The Biggest Factors in Determining Exchange Rates
Now that we understand the basic principles behind the value of money, let’s look at the factors that influence exchange rates the most. Let’s breaks them down into four categories:
Diversification and Stability are Important for Financial Security
One way to protect yourself from volatility in the global marketplace is through diversification. By investing in multiple types of assets rather than just relying on one type of asset, you reduce the overall risk of losing money.
Stability is also crucial. You don’t want to fall victim to panic selling in response to negative news. One way to do this is to use stop-loss orders to limit losses should the value of a currency begin to decline rapidly.
This also goes for whole countries. Let’s imagine a country getting 90% of it’s value from tourism. When a pandemic like covid hit an put a stop into all tourism and travel related activities, suddenly this country lose all of his value against other, less impacted ones. On the other hand, let’s imagine a monopoly where a single country is supplying gas to tons of others. Loosing or increasing the gas production can make or break all value into that country, just because they aren’t diversified enough to ensure stability.
Fluctuations of supply and Demand
Supply and demand is one of the main drivers of exchange rates. A strong economy typically leads to increased demand for a given currency, encouraging other nations to strengthen their own currencies as well.
On the flip side, an unstable economy causes demand to fluctuate. For example, when the world experiences a recession, it tends to bring down the value of the affected country’s currency.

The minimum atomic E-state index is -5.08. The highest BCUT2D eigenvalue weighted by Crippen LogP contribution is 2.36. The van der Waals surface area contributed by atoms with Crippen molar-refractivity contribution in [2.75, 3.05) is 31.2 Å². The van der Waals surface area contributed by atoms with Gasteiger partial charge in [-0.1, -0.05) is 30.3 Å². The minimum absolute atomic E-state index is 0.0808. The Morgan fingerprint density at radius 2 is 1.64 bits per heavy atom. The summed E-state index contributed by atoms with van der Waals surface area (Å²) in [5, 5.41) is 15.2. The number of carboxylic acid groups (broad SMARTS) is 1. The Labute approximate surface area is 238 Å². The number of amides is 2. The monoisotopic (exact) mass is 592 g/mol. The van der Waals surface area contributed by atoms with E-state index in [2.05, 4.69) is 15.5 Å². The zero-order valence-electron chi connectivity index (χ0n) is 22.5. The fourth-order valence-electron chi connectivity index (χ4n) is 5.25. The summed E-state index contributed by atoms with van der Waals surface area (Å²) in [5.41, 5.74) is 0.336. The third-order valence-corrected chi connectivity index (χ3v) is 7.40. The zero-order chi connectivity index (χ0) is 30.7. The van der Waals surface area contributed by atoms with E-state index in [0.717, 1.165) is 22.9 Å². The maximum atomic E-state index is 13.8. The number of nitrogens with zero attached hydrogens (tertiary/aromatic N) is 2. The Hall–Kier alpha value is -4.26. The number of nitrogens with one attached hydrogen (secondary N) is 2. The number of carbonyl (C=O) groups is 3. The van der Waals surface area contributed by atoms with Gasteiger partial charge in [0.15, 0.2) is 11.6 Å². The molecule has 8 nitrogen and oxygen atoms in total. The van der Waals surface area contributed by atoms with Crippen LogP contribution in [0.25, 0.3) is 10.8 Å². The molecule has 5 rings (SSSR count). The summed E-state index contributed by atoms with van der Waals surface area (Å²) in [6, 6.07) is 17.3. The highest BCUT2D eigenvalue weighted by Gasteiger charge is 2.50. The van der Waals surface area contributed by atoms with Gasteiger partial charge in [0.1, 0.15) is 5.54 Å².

Demand doesn’t necessarily mean total population, either. Instead, it refers to how much of a currency is used in the economy. If everyone decides now is a good time to travel abroad, demand for tourism destinations’ currencies rises dramatically.
Capital Flows and Liquidity
Liquidity refers to the ease with which a person or institution can convert one type of asset into another form. For example, if someone needs to transfer money between two different currencies, they’ll probably choose to move it via check instead of holding onto large amounts of cash.
Cash isn’t always the best option for converting currencies. With checks, transfers are faster and less prone to error. Plus, since they can be cashed immediately, they allow for bigger transactions. However, if there aren’t sufficient checks available, a bank account might be a better alternative. Banks offer easier ways to convert currencies without having to rely solely on the slow process of exchanging paper bills and coins.
Just like individual investors, corporations must worry about the effects of politics on their bottom line. Let’s say a multinational corporation headquartered in France wanted to open a branch office in a developing country where corruption and bribery are rampant. Even though the French government has strict anti-bribery laws, the company may decide that operating in these environments outweighs the risk.
Corporations often employ strategies known as “political capital management” to mitigate the effects of political risk. For example, they may set aside a portion of profits for contingency purposes. They also try to ensure that employees working in politically risky areas receive training in ethics and compliance.
Of course, governments also have a hand in influencing exchange rates. Some examples include monetary and fiscal policies enacted by central bankers. These decisions affect the supply of money, which affects the availability of credit and therefore demand for a currency.
Monetary policies also refer to the setting of short-term interest rates. Higher rates discourage saving, meaning less money gets invested in the economy. Lower rates encourage spending and investments.
Fiscal policies affect long-term interest rates. Governments enact these types of policies to achieve balanced budgets or fund programs. Since they require ongoing funding, they can significantly influence the value of a currency.